Tuesday, April 17, 2012

The Royal Orchids of Thailand

A flower with five pointed petals that resembles Thai chedi colored in deep violet or scarlet that are often seen in bouquet and flower shop has a mystical draw. Its beauty resembles the rich-laden palaces and temples of the Thai kingdom. The flower is the perfect type of a royal Orchid. Orchids have always been associated with Thailand. No wonder orchid is one of the symbols inspired in the logo of the Thailand’s national airline. But my exposure to the enchantment’s of the Thai orchid led me to a discovery of why it is so much adorned.

The perfect specie of a royal Thai orchid.
A red specie of Vanda.
A royal beauty...
Thailand has always been known for its stunning orchids. So I was surprised to learn that the orchids is not its national flower but the Golden Shower Tree flower. Orchids from Thailand are one of the best varieties around for export and garden breeding. This has made Thai orchids as unofficial national flower of Thailand. But it has quite become the symbol of the country for its royal beauty. It is also no wonder why many horticulturists are fascinated with this flower. Their wide variety of colors and types makes them suited for any occasion, event or just garden collection.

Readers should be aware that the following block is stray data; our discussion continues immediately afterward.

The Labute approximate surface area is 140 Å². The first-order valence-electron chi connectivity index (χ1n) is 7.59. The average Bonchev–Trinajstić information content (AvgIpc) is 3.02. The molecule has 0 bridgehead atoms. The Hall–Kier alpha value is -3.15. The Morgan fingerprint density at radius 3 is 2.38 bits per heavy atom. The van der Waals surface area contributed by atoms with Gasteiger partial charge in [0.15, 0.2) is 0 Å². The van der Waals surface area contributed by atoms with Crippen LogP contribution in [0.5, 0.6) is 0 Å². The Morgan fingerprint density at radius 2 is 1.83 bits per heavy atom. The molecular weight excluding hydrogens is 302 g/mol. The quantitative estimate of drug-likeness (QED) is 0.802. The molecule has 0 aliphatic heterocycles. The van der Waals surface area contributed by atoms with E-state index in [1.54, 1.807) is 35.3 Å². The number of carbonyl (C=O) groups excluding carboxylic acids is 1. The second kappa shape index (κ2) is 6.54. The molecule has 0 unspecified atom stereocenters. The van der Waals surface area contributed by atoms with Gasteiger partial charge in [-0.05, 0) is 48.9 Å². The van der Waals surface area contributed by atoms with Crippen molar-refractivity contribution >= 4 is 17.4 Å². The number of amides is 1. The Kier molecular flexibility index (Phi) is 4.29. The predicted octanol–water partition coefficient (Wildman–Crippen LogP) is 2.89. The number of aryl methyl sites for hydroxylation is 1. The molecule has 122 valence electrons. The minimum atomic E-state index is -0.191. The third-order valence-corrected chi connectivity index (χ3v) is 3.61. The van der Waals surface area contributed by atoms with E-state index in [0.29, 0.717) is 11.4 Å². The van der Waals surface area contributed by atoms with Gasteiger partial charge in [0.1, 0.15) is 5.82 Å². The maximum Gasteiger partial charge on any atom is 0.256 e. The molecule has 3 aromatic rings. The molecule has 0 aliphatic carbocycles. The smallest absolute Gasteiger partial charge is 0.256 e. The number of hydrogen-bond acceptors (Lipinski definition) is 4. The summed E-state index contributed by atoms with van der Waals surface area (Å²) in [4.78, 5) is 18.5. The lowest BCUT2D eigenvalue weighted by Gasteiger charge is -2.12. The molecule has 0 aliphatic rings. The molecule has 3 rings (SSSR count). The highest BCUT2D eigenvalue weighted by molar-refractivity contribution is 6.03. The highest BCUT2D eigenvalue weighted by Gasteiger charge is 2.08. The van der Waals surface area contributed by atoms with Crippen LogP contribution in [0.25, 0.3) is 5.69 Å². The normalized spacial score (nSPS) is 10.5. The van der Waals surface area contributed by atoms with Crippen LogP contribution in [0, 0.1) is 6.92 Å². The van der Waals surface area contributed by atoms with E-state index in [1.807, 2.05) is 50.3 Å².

Thailand is one of the richest countries in the world in terms of biodiversity of flora, fauna and ecosystems. Presently in Thailand, the orchid’ s natural habitat has been heavily disturbed; forest degradation and over-exploitation for commercial and agricultural practices have had a severe impact on the orchid population, especially the terrestrial species. Orchid populations in conserved areas, which historically have been safe places for orchids, are being harvested at an alarming rate. These beautiful and economically important species are becoming difficult to find in the wild where they used to be abundant. Species of the genera Aerides, Cymbidium, Dendrobium, Paphiopedilum, Pholidota, Rhynchostylis and Vanda have become increasingly vulnerable. According to data from the Department of Agriculture in 2007, orchids are an important economic product for Thailand. These orchids are exported primarily as cut flowers, but the seedlings grown from tissue cultures are also highly desired on the international market. More than 36,000 tons of cut orchid flowers are exported flowers are exported each year from Thailand.